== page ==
In an effort to bolster its research and developments efforts, diesel performance operation Wagler Competition Products announced on Monday that it has acquired Southern Indiana’s Lyons Raceway Park, an eighth-mile drag racing facility located in the rural countryside an hour and a half South of Indianapolis. Wagler Motorsports Park, as it has been renamed, will become a mixed-use venue with both public and private activities, while at the same time serving as a home base for Wagler’s new dyno-tuning arm, Critical Calibration Inc.
Jeremy Wagler, owner of Wagler Competition Products, founded the business in 2011 and since that time has delivered a host of innovative ideas to the diesel performance marketplace, and the opportunity to convert the Lyons strip into a private testing facility to prove those very ideas was one he’d been seeking for a number of years.
“We’ve been talking about it for a year, but we weren’t serious until recently,” Wagler says. “Over the holidays, we sat down and talked about it again. We were planning on putting in a pulling track, and Brent [Jones, former track owner] said, ‘why don’t you just buy it?’ I told him I’d love to. So we worked it out and signed the papers on Friday.”
The acquisition of the facility will provide Wagler with an unprecedented level of service for its customers along with its own research and development efforts, as the components made in-house at its Odon, Indiana operation can be privately tuned and dyno- and track-tested just 11 short miles to the North.
“We’ll have a new shop going in, hopefully by this spring or summer, and then we’ll have the chassis dyno and everything set up, because we’re going to start doing all of the custom tuning and everything up there, rather than here at our facility,” says Wagler.
While the facility will be available seven days a week for private drag racing and truck/tractor pulling testing, Wagler affirms that he’s committed to operating the drag strip for public use. The track will maintain the four race dates that were held under Jones’ leadership, including the Team 260 Neglection No Prep in May, the Wagler Diesel Competition and the No Box Nationals in June, and the Southeast Gassers Association meet in July, with plans to add future special events.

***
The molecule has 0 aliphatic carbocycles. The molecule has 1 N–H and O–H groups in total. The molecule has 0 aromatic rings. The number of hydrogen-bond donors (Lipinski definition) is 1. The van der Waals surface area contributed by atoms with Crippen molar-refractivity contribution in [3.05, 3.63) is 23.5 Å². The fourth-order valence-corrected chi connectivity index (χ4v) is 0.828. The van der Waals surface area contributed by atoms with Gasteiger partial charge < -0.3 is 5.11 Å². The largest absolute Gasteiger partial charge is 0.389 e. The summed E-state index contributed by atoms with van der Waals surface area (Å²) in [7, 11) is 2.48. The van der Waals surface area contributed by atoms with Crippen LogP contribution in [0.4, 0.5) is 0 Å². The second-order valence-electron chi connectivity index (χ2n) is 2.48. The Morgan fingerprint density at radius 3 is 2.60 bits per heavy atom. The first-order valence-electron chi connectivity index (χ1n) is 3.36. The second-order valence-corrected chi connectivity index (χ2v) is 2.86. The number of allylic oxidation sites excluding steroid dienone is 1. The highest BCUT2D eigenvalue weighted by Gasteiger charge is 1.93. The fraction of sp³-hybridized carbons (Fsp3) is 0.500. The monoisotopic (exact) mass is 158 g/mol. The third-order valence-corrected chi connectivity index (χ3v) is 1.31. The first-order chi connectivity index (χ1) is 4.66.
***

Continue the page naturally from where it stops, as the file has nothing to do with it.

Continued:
“We’ll be adding the pulling track and hopefully we can build the drag racing back up again. I think it’ll bring people in — it seems like a lot of people like the track. We will have it open for more than just this four events; because we’re new to this whole track thing, I don’t want to say we’re going to be open every week, because we don’t want to kill ourselves … we’re trying to run a business, too. But we’re working to get a schedule together. We have our Diesel versus Gas event in June and we’d like to do a fall one, as well, and we’re looking at possibly some no prep, radial, and grudge racing.”
Adding a high degree of validation to their efforts, Wagler has enlisted renowned track prep specialist Kurt Johnson of Total Venue Concepts to oversee the surface for events and testing.
In its statement, Wagler Competition Products noted, “Wagler Motorsports Park is the perfect venue for automotive industry manufacturers to come together and share data to push technology and efficiency forward. Wagler Competition Products works closely with many leading-edge companies like, EZ LYNK, S&S Diesel Motorsport, PSI Superchargers, Callies Performance Products, Comp Cams, RideTech, and many others. This recent addition to Wagler’s research and development capabilities stands to strengthen collaboration efforts for the common goal of better performance within the motorsports industry and better efficiency for the automotive industry.
“Pushing performance automotive technology forward requires skilled people who can implement and embrace the new technology being developed. WMP recognizes the need for fresh talent and is proud to partner with the Vincennes University College of Technology by offering educational opportunities to the next generation of motorsport professionals.”
Wagler adds, “the private testing is going to be a big focus for us, because the pulling truck guys, they don’t have anywhere to go. You can’t rent a place to test them, so they’re going to the actual events and doing testing in competition, which isn’t usually a good outcome.”